Scientists at EPFL have developed a new superconductor which shows a zero-resistance state below 45 K (-228.15oC).
Superconductivity is a phenomenon where electrical current can move through a material with zero resistance when the material is cooled close to absolute zero. Because of its enormous technological potential, there has been increasing effort to develop superconductors that work at higher temperatures. New materials and ways of synthesizing them are explored worldwide to understand the mechanism of high temperature superconductivity. Publishing in Physical Review B, scientists at EPFL have developed a material produced under extreme conditions (30,000 atmospheric pressure, and 1500oC), which can help to answer important questions.
When cooled down to temperatures approximating absolute zero (0 K; -273.15oC), certain materials can ‘superconduct’, i.e. conduct electricity without resistance, meaning that none of it is lost as heat. If implemented, superconductivity could revolutionize the way we use and distribute energy. However, the extremely low temperatures at which materials can superconduct – called critical temperatures – are difficult to implement practically, which has spurred an intense pursuit for high-temperature superconductors (HTS).
Since 2006, much interest in superconductivity has been focused on a group of materials known as oxypnictides. These are materials that contain oxygen, a pnictogen (usually phosphorus and arsenic) and one or more other elements e.g. iron and a lanthanide. But more importantly, oxypnictides have been shown to superconduct at temperatures up to 28K (-245.15oC).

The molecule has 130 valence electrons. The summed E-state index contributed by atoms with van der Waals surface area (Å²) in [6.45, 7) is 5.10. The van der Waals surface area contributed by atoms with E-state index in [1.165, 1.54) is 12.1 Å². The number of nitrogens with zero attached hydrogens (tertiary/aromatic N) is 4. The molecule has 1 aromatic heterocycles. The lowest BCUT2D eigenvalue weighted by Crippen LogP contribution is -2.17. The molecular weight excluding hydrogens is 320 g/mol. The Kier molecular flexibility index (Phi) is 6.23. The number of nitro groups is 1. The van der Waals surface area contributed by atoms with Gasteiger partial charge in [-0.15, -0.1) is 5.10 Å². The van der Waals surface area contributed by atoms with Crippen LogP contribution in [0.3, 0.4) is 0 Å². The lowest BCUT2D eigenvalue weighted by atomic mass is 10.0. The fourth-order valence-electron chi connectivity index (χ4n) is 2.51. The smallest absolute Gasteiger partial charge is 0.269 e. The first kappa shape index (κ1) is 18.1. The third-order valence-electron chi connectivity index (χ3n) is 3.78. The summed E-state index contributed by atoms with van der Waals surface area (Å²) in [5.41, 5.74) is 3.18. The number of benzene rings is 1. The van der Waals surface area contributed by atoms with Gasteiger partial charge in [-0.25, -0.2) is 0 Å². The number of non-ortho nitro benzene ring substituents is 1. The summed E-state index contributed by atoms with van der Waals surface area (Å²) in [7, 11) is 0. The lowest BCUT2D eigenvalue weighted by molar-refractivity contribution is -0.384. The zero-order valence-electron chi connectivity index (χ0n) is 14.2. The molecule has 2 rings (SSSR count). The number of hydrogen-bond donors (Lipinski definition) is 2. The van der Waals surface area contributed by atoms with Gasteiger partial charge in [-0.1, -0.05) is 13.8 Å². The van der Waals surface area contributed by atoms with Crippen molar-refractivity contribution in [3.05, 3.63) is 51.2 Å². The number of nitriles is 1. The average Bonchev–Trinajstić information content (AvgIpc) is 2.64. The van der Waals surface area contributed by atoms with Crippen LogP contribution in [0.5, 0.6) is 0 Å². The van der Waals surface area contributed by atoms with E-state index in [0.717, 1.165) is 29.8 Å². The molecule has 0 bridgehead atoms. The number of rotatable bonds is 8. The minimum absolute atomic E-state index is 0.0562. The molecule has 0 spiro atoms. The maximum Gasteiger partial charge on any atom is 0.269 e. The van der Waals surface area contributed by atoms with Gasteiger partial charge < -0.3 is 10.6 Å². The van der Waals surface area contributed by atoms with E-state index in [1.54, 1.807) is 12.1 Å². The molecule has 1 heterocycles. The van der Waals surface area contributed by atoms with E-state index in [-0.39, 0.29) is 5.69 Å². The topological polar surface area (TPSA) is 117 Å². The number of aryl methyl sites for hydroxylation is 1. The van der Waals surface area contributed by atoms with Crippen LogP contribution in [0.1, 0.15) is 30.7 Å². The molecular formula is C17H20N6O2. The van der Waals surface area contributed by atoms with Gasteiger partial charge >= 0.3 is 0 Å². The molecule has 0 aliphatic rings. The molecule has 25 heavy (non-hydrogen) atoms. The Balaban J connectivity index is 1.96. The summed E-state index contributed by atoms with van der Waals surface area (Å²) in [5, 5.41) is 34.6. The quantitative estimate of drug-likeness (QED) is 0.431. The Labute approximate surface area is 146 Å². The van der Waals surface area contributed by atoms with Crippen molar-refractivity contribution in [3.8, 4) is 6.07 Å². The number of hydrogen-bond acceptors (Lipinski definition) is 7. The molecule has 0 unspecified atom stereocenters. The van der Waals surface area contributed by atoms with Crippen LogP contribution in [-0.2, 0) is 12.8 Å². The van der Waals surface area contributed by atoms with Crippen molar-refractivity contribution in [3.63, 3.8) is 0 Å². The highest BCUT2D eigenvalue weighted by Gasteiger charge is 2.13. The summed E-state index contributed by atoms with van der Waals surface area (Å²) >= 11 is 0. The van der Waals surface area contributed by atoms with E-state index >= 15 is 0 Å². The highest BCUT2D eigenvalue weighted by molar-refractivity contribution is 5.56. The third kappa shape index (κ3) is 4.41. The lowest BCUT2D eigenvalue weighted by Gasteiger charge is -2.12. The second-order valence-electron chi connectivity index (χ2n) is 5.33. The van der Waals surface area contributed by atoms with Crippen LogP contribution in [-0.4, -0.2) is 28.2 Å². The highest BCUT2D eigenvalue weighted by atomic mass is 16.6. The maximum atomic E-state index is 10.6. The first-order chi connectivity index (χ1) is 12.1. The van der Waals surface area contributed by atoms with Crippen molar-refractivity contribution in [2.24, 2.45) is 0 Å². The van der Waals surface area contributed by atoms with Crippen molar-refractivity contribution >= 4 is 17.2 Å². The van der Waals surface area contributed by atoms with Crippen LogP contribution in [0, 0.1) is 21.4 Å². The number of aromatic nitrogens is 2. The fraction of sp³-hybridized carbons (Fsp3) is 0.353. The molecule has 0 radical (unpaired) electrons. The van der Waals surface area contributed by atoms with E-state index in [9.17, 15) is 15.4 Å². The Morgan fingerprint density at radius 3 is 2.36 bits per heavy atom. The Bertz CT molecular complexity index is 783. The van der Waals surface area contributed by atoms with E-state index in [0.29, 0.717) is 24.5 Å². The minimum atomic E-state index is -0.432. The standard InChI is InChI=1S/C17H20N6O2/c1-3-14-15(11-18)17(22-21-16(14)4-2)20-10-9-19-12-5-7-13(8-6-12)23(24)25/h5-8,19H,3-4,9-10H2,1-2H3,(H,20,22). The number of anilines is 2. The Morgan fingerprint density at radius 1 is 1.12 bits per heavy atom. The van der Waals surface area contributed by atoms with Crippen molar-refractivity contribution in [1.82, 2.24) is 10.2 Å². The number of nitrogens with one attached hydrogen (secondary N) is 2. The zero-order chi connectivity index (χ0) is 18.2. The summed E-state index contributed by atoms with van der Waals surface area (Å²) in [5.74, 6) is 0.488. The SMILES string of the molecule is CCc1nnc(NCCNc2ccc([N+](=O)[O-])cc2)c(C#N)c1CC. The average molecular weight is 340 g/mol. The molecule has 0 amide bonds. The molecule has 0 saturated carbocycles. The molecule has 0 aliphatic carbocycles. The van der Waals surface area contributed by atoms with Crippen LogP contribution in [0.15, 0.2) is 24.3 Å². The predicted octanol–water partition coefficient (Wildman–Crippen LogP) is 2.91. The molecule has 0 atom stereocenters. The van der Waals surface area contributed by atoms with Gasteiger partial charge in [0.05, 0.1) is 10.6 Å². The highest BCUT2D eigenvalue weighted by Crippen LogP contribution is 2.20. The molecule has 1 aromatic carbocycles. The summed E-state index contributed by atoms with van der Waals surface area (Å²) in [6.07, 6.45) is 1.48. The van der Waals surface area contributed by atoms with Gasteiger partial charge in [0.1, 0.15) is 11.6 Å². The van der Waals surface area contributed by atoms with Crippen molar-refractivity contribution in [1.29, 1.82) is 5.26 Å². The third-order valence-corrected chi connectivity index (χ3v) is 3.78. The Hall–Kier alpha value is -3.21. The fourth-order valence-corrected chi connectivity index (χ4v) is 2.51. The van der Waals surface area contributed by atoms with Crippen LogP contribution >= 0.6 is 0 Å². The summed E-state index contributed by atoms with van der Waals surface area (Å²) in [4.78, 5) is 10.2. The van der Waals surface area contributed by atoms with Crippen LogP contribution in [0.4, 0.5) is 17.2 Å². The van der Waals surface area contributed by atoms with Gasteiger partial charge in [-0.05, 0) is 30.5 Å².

Now, researchers from EPFL’s Laboratory of Physics of Complex Matter have developed a oxypnictide with a new structure type that has a critical temperature close to 45K (-228.15oC). Building on previous work the lead author Sergiy Katrych (teamed with Janusz Karpinski, Andrea Pisoni) grew single crystals of layered superconducting oxypnictides using a cubic anvil; a technique that involves subjecting a chemical precursor to very high pressures in order to achieve crystallization.
The new superconducting oxypnictides have the general formula L4Fe2As2Te1−xO4, where L can be a lanthanide like praseodymium (Pr), samarium (Sm) or gadolinium (Gd). However, the exact molecular structure of the new oxypnictides remained unknown. Given that the capacity of a material to superconduct is almost entirely dependent on its three-dimensional architecture, the lack of information limited further exploration of a very promising HTS material.
To shed light on the mystery, the authors performed a systematic study of the oxypnictide’s structure and physical properties. The data showed that the structure of the new superconductors contained similar structural blocks as a known oxypnictide superconductor. In addition, the analysis revealed the critical temperature of each material was around 25 K and did not appear to depend on type of lanthanide used.
Nonetheless, the researchers found that introducing fluorine into the samarium and gadolinium oxypnictides (a process known as ‘doping’) increased their critical temperatures up to 40 K and 45 K respectively. This finding represents an important step in designing superconductors with even higher transition temperatures. The authors now aim to determine the maximum critical temperature of their novel material, which will involve more detailed studies of its dependence on doping.